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A Constitution is Approved for 'New Columbia'

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By Paul W. Valentine
The Washington Post
Sunday, May 30, 1982

From The Washington Post archives, May 30, 1982

The D.C. statehood convention, after three months of often stormy debate, gave final and overwhelming approval yesterday to an 18,000-word constitution as the foundation for the District of Columbia's uphill bid to become the state of "New Columbia."

Setting aside the feuds and disagreements that had racked much of the convention, the delegates broke into cheers and hugged one another when convention secretary William Cooper announced the vote around 3 p.m.: 37 for, two against and four abstentions.

The mammoth document, longer than the constitutions of many existing states, would establish most of what is now the District of Columbia as the 51st state. The state would have a governor and a lieutenant governor, a 40-member unicameral legislature called the House of Delegates, a two-tiered court system, full budget and taxing authority, new election procedures and the power to create semi-autonomous neighborhoods within the city-state.

The document also contains a sweeping bill of rights and tax and labor provisions that alarmed some delegates who opposed passage of a document with unorthodox components that might lead to rejection on Capitol Hill.

The constitution, for example, gives government workers, including police and firefighters, the right to strike and guarantees the right to a state-supported job or income for all residents. It prohibits retail taxes on groceries, drugs and other medicines, expands the rights of criminal suspects, and abolishes congressionallybestowed property tax exemptions for organizations such as the National Geographic Society and the Daughters of the American Revolution.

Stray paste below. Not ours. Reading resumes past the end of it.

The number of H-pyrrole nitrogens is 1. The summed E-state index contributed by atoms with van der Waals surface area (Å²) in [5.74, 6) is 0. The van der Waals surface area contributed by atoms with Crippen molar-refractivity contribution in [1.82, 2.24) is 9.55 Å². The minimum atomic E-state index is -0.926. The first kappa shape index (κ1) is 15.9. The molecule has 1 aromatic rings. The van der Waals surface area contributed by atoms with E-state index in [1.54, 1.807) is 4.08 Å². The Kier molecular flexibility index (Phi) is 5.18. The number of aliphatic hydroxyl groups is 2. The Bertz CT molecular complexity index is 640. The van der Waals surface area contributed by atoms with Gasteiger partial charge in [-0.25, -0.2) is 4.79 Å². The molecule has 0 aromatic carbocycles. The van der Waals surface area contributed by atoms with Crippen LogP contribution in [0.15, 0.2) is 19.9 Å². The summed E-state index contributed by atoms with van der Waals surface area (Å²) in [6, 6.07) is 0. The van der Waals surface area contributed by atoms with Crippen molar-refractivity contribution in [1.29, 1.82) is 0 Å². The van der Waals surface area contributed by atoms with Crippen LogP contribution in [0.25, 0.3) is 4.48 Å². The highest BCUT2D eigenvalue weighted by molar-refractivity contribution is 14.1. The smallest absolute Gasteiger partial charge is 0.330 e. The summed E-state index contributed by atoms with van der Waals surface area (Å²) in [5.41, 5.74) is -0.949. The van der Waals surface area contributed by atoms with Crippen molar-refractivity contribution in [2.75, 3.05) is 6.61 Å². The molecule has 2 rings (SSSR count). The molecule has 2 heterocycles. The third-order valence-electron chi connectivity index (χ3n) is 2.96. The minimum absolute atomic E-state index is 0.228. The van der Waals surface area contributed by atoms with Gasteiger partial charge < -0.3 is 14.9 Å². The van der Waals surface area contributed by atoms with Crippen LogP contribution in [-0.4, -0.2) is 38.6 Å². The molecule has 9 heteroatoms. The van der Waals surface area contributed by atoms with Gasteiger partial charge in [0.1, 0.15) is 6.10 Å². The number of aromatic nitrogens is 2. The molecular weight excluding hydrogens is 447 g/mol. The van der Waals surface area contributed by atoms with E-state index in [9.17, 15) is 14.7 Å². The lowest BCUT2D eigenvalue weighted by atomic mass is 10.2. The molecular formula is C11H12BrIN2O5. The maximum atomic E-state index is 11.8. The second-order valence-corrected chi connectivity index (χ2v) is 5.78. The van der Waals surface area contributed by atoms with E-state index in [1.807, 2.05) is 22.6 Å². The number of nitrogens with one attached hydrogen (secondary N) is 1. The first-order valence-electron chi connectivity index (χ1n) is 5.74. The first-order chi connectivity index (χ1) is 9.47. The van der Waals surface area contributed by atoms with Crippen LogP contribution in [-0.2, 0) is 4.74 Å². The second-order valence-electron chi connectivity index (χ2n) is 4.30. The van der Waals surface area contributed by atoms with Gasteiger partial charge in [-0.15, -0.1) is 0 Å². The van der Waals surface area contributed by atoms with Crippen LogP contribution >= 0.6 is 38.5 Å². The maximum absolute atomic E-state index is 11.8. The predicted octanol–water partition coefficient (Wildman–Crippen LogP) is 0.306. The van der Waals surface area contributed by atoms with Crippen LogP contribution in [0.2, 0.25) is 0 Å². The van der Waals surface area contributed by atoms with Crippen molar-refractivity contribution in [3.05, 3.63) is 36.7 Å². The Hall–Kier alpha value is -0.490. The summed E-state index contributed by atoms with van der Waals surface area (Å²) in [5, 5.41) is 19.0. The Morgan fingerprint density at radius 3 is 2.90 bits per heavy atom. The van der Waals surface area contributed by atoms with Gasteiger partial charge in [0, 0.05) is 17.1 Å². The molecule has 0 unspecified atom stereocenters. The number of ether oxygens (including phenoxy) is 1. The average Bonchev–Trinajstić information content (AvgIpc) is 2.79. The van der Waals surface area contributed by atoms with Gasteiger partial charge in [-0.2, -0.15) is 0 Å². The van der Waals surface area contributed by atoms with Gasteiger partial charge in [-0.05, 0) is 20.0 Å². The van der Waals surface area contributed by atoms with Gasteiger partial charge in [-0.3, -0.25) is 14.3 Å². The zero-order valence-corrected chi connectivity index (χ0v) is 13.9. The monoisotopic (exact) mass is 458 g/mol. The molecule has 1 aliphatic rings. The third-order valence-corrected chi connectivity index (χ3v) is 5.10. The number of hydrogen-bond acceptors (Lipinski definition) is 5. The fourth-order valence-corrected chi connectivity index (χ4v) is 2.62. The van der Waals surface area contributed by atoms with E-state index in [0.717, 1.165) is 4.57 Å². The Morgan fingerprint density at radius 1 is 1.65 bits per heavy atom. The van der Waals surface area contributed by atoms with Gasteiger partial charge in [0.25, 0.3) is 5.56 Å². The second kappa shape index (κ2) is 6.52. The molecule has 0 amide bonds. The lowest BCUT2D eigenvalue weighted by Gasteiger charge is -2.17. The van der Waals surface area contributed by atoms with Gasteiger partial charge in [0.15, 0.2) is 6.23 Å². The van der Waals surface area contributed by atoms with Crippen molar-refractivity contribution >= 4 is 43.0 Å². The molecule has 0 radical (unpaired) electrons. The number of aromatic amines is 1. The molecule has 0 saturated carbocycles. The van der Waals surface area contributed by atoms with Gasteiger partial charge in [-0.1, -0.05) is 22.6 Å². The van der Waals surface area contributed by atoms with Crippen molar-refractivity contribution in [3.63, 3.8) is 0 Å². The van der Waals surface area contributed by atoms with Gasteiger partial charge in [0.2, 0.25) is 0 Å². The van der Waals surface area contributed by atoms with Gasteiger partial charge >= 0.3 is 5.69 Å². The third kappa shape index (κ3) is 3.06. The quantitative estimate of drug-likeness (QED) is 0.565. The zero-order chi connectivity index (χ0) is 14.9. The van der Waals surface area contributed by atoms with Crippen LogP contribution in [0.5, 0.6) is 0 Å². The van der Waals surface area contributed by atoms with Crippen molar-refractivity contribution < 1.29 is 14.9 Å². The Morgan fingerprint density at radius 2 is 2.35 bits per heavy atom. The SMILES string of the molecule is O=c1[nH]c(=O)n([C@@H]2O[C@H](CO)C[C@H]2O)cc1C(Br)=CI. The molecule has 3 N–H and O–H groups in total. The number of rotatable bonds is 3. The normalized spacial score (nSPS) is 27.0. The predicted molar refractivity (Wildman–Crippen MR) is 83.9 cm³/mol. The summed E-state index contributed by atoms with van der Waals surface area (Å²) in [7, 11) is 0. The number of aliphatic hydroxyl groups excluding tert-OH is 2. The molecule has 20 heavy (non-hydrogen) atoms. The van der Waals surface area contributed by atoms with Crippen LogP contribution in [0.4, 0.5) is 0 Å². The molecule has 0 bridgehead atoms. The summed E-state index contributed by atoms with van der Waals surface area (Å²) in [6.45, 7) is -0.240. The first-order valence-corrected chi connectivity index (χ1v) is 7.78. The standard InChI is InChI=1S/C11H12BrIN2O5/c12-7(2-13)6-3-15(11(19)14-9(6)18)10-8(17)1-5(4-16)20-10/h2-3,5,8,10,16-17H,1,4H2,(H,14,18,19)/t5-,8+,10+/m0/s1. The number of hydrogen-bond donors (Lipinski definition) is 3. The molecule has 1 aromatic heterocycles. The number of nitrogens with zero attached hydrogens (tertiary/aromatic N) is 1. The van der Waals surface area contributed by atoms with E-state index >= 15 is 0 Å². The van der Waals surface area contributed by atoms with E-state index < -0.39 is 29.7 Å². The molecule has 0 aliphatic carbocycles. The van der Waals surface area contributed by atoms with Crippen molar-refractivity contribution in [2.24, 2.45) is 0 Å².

With the convention now over, the battle begins to gain approval of the constitution, first among city voters and then in Congress. It is likely to renew debate over fundamental concepts of self-determination for the city--concepts that have largely lain dormant since the District of Columbia obtained limited home rule in 1975 and, more recently, since the drive for full voting rights in Congress lost momentum.

Under a bill currently before the D.C. City Council, the constitution adopted yesterday would go on the ballot in the Nov. 2 general election. If approved there, it would then be sent to Congress for consideration. Upon approval by a simple majority of both the House and Senate, statehood could be implemented.

Several key members of Congress, however, have said there is little sentiment on Capitol Hill for statehood, and the constitution--especially with its unorthodox bill of rights and other provisions--may face a hostile reception.

Most convention delegates ignored urgings by some colleagues to keep the document simple and "unpolitical." Speaker after speaker yesterday at convention headquarters in the old Pepco building at 10th and E streets NW praised the new constitution as the embodiment of their aspirations and of those of the voters who elected the 45 delegates last year to write the document.

Ward 4 delegate Victoria Street called it a "bold document."

"It takes courage to dare to be different," said at-large delegate Barbara Lett Simmons.


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